That won't happen, hissed Katara to herself. She looked over to where Sokka had finally contented himself with his seventh fish and had fallen asleep, instantly, on his sleeping bag. Aang looked at Katara and smiled, and the troublesome thoughts that berated her soon vanished as they began to laugh at Sokka's snoring.

"What are your orders then, Prince Zuko?"

His hair was down and falling over his face, unkept by the ponytail he usually wore it in. The ship's Captain had aroused him from a deep and unpleasant dream to warn him of a strange sickness that had infected his shipmates. The teenager was still only half dressed, bare to the waist where he had put on a pair of flaring pants and pieces of Fire Nation armor. He grabbed a hair tie from his dressing table and pulled back his hair.

"Where is the nearest port?"

"At the next island, Sir."

"Stop there. We will find a healer on the island to cure your men. We can also re-stock the ship. We will leave again in three days and head north."

"Thank you, Prince Zuko," finished the Captain. He hesitated, and quickly bowed to the Prince with what seemed like a sliver of true respect. Iroh watched him leave and turned back to face Zuko, who was pulling on a shirt.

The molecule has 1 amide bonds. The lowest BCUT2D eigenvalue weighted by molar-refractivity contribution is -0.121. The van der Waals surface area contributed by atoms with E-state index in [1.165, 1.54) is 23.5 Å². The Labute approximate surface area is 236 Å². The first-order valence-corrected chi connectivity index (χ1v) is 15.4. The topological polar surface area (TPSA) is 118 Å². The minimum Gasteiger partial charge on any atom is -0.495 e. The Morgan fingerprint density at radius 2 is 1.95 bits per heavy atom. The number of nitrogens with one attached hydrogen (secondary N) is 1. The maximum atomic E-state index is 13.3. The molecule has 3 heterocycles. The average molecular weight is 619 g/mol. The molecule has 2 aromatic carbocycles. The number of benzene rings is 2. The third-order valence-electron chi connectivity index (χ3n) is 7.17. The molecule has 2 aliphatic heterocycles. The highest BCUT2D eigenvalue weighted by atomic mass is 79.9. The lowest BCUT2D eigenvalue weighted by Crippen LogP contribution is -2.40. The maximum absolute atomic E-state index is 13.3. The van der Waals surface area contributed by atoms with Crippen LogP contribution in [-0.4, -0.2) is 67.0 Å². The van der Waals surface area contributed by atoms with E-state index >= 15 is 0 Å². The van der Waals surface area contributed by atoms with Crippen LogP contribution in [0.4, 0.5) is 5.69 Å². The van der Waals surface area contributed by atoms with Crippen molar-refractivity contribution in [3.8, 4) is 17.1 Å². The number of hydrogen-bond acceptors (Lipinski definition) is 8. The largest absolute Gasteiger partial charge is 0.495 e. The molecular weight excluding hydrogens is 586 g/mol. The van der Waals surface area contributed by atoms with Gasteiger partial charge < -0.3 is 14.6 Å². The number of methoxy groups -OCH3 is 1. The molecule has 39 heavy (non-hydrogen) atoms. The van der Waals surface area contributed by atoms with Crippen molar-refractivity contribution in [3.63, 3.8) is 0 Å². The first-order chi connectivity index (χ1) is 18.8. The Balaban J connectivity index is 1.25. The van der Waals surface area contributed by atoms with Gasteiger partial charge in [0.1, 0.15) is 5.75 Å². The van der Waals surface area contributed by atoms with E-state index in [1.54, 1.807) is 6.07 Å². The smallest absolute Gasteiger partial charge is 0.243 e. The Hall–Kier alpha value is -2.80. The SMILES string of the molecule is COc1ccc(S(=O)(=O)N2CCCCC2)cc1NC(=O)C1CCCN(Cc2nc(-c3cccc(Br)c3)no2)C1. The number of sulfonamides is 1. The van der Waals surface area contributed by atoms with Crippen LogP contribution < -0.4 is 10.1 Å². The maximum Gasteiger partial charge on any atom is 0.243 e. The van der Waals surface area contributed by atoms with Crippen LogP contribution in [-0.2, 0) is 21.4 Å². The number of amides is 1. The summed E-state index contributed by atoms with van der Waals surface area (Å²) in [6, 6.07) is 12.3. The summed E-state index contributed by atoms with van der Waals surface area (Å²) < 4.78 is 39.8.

"This is a very respectable thing you are doing, Zuko."

"We cannot man the ship if the men all fall sick, and we need supplies. It is nothing personal, Uncle."

"True, but all the same I am proud of you for it. Perhaps we may be able to find a few wind pipes in the market place tomorrow afternoon. I would love to hear the Captain play, seeing as he goes on about his skills for most of the day."

Zuko relaxed reluctantly at the delightful disposition of his relative and picked up his breastplate, preparing to strap it on.

"Very well, Uncle. I will see you tomorrow."

Iroh bowed and exited quietly. As the door shut, a focus came back into Zuko's eyes.

The comfort his Uncle's presence brought to him was immediately erased. There could be no feeling of the heart. There could be no weakness.

Anger consumed him as he realized he had given into comfort again. His fists clenched and fire seared in his gaze. The flames were part of him, part of the boundless fury that tore up his soul, the anger that grew from the injustice h had suffered, the anguish. He could not allow himself any solace; peace and happiness was only a disguise for torment, it was deception, it was a back-stabbing fiend that betrayed those with weak souls and burned everything that was held dear to them. The fire was getting too hot, and Zuko's hands began to burn again. But the pain, at least, taught him a lesson that no one had ever had the decency to teach him before.

Peace did not last. The only thing you could do to protect yourself was to have no feeling, at all. To be the element that ran through Zuko's body, that clouded his senses; the same element that had given him his scar.

He had to be fire.